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UAE cbank 'agrees' on mortgage cap proposals
Dubai, March 28, 2013
The United Arab Emirates central bank has agreed, in principle, to soften plans to introduce limits on mortgage lending for residential properties following a plea by commercial banks, central bank and banking sources said on Thursday.
After a meeting with bank executives on Wednesday, the central bank agreed in principle to banks' demands that caps on mortgages should be set at 75 percent of the value of a property for foreigners who are first-time buyers and 80 percent for local citizens, the sources said.
Ratios for subsequent homes would be 60 percent for expatriates and 65 percent for UAE nationals.
The central bank in December had announced plans to limit mortgages to 50 percent for first-time foreign buyers and 70 percent for locals, while levels for subsequent homes would be set at 40 percent and 60 percent.
The measure aimed to prevent a repeat of the 2008 real estate crash, which saw prices in Dubai and Abu Dhabi slump around 50 percent from their peak. Banks in the UAE have been able to lend 100 percent of a property's value to home buyers.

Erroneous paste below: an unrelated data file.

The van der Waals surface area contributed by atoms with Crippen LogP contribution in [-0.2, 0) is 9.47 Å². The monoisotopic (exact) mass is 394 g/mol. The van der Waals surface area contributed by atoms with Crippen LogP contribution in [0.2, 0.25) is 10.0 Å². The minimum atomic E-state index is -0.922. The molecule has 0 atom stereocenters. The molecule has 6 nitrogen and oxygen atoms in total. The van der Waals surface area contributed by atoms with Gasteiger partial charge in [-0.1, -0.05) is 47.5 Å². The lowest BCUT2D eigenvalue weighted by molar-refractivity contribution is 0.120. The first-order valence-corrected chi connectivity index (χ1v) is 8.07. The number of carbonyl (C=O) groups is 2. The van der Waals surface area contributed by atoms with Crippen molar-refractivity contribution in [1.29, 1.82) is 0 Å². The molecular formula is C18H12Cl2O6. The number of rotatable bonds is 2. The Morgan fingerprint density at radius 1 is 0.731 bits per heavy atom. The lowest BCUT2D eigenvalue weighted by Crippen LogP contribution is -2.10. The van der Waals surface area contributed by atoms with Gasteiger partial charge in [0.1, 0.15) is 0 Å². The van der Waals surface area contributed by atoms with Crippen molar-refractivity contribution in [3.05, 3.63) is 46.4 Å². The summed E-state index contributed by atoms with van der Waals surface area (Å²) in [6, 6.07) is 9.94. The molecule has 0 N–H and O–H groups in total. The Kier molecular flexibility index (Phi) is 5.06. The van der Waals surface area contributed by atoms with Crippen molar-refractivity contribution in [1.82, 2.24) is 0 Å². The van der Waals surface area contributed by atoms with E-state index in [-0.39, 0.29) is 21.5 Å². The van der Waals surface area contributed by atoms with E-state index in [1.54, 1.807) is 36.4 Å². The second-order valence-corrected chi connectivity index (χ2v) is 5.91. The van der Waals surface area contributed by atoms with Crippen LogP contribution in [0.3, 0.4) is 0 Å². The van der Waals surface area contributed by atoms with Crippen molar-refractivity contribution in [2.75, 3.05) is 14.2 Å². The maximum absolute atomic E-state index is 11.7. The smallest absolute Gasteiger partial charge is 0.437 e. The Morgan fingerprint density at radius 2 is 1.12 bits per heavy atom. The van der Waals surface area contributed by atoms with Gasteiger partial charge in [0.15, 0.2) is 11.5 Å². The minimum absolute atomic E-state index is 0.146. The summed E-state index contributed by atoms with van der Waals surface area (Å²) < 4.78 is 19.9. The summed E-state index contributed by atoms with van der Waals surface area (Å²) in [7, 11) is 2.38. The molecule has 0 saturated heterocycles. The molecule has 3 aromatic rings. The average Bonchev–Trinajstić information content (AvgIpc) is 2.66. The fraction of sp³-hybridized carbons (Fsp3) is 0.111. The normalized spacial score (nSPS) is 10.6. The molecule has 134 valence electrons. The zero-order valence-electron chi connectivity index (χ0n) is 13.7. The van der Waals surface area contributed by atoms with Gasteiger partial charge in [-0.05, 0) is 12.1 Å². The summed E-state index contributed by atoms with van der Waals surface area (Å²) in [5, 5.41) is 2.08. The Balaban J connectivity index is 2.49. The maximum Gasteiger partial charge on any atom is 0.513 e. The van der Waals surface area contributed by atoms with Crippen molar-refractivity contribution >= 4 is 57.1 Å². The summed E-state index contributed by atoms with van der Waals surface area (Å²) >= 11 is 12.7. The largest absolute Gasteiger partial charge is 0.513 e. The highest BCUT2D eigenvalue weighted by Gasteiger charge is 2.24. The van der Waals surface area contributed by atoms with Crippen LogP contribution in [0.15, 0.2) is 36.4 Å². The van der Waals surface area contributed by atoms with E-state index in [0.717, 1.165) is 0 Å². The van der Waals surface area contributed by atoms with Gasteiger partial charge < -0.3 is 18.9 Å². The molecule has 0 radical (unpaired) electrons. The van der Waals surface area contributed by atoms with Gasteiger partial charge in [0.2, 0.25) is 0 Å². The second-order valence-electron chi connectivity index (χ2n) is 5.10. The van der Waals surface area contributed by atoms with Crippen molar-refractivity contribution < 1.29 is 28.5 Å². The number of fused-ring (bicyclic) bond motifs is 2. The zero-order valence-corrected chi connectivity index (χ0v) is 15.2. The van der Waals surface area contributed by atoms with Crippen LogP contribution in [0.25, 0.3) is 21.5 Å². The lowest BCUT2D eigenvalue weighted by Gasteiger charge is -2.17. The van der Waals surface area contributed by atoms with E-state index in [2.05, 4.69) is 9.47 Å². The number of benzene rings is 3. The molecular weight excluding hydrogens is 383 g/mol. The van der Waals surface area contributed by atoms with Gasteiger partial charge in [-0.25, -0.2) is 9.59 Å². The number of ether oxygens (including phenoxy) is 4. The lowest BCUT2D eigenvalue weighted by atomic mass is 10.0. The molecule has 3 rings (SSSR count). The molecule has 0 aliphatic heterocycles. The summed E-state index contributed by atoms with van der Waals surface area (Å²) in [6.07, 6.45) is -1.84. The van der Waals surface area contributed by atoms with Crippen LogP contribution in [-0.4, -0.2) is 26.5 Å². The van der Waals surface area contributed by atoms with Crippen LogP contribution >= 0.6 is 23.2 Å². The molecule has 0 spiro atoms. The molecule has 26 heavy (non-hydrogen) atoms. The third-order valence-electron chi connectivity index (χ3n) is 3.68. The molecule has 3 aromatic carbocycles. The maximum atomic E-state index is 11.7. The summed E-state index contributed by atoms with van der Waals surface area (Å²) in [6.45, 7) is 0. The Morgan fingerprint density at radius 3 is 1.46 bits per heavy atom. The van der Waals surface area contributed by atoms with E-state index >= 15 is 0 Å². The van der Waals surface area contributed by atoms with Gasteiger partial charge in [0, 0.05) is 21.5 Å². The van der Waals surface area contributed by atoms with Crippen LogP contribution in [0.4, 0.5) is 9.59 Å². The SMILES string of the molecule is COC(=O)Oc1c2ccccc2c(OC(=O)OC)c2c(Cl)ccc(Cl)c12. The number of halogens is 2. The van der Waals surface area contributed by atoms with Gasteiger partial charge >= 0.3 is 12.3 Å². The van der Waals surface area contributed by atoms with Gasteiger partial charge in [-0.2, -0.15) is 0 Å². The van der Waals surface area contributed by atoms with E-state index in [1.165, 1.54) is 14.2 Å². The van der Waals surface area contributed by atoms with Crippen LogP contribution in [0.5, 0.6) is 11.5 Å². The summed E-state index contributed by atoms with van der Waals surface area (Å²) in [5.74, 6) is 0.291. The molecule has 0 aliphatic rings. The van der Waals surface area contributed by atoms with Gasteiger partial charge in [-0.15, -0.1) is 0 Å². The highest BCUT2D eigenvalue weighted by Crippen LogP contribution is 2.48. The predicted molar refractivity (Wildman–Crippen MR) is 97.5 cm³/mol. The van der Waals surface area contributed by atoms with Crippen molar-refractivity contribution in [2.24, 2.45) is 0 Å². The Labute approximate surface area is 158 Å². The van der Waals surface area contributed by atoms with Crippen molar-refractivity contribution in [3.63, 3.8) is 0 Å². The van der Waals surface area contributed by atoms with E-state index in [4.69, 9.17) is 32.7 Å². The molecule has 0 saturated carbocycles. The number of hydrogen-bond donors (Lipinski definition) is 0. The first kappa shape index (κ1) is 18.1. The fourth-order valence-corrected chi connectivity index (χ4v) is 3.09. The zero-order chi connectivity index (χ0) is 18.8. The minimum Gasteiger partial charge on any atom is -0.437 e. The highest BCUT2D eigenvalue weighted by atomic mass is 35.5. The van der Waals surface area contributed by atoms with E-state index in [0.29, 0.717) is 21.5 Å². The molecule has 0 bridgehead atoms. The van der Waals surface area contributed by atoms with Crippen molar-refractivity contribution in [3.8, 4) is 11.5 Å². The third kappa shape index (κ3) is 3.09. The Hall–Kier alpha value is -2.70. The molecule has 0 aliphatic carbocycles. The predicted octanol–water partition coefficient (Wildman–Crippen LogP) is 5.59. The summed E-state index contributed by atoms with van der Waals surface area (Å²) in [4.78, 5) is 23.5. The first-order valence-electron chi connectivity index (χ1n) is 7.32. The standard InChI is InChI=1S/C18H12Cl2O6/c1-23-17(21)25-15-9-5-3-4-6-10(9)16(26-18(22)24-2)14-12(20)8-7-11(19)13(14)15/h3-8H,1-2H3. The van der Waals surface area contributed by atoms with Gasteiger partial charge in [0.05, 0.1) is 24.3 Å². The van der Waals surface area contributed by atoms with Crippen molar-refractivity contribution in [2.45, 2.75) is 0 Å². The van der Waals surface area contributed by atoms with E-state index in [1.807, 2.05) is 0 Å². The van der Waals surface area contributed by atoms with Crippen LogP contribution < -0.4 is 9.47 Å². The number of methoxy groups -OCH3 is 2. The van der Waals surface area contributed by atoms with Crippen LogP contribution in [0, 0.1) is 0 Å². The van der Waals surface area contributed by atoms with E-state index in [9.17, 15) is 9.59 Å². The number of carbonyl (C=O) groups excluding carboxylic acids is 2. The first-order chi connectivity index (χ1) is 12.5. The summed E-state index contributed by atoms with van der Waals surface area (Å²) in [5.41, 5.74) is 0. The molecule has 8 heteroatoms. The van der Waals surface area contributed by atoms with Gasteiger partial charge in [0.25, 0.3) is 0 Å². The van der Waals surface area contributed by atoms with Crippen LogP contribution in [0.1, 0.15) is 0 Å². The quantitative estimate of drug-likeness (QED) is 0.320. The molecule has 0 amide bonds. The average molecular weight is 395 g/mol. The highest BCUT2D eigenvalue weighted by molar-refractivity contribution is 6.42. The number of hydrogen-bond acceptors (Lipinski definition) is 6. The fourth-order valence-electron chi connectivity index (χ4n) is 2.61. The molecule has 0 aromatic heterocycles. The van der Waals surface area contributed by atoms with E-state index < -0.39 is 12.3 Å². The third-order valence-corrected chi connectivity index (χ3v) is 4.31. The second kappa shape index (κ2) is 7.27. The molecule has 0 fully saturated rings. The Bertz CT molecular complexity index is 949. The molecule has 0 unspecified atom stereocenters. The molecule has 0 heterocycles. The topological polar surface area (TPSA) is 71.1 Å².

The central bank backtracked on its plan in January following a howl of protests from local banks and agreed that new rules would only be introduced after consultations with lenders.
"A preliminary approval has been given on the loan-to-value (LTV) proposals made by the Emirates Banks Association on behalf of banks," a central bank source said. The EBA is an industry body, which was recently renamed the UAE Banks Federation.
"But it has to be approved by the central bank's board of directors," he added, asking not to be named as final approval is pending.
Commercial banks were awaiting further instructions from the central bank over how to proceed, an Abu Dhabi-based banker said, also confirming the meeting and its results.
Central bank spokesmen declined to comment on the subject.
Foreigners account for about 80 percent of the UAE's population of roughly 8 million and are major buyers of real estate in designated areas where they are permitted to own property. - Reuters